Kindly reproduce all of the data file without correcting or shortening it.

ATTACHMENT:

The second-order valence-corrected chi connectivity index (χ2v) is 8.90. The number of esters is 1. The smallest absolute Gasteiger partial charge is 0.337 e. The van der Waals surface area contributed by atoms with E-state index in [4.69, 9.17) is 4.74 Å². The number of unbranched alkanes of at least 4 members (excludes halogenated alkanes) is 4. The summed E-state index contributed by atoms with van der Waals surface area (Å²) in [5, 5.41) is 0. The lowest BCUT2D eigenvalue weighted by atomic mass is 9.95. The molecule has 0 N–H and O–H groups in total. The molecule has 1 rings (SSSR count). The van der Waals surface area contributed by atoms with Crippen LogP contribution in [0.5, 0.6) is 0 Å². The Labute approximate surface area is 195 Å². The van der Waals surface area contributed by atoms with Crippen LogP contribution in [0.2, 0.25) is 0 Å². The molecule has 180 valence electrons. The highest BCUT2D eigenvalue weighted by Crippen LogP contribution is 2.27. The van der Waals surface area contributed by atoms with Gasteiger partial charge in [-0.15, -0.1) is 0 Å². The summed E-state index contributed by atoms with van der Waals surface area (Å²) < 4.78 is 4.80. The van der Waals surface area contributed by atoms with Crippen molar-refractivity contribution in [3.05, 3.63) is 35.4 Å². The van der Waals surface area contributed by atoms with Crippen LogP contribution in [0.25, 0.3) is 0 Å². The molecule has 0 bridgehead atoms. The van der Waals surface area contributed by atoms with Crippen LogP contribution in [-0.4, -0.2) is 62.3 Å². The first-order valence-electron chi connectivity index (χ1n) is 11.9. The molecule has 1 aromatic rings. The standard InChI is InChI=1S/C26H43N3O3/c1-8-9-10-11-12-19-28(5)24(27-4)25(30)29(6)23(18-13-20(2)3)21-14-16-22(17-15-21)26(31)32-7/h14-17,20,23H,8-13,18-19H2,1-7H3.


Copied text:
The second-order valence-corrected chi connectivity index (χ2v) is 8.90. The number of esters is 1. The smallest absolute Gasteiger partial charge is 0.337 e. The van der Waals surface area contributed by atoms with E-state index in [4.69, 9.17) is 4.74 Å². The number of unbranched alkanes of at least 4 members (excludes halogenated alkanes) is 4. The summed E-state index contributed by atoms with van der Waals surface area (Å²) in [5, 5.41) is 0. The lowest BCUT2D eigenvalue weighted by atomic mass is 9.95. The molecule has 0 N–H and O–H groups in total. The molecule has 1 rings (SSSR count). The van der Waals surface area contributed by atoms with Crippen LogP contribution in [0.5, 0.6) is 0 Å². The Labute approximate surface area is 195 Å². The van der Waals surface area contributed by atoms with Crippen LogP contribution in [0.2, 0.25) is 0 Å². The molecule has 180 valence electrons. The highest BCUT2D eigenvalue weighted by Crippen LogP contribution is 2.27. The van der Waals surface area contributed by atoms with Gasteiger partial charge in [-0.15, -0.1) is 0 Å². The summed E-state index contributed by atoms with van der Waals surface area (Å²) < 4.78 is 4.80. The van der Waals surface area contributed by atoms with Crippen molar-refractivity contribution in [3.05, 3.63) is 35.4 Å². The van der Waals surface area contributed by atoms with Crippen LogP contribution in [0.25, 0.3) is 0 Å². The molecule has 0 bridgehead atoms. The van der Waals surface area contributed by atoms with Crippen LogP contribution in [-0.4, -0.2) is 62.3 Å². The first-order valence-electron chi connectivity index (χ1n) is 11.9. The molecule has 1 aromatic rings. The standard InChI is InChI=1S/C26H43N3O3/c1-8-9-10-11-12-19-28(5)24(27-4)25(30)29(6)23(18-13-20(2)3)21-14-16-22(17-15-21)26(31)32-7/h14-17,20,23H,8-13,18-19H2,1-7H3.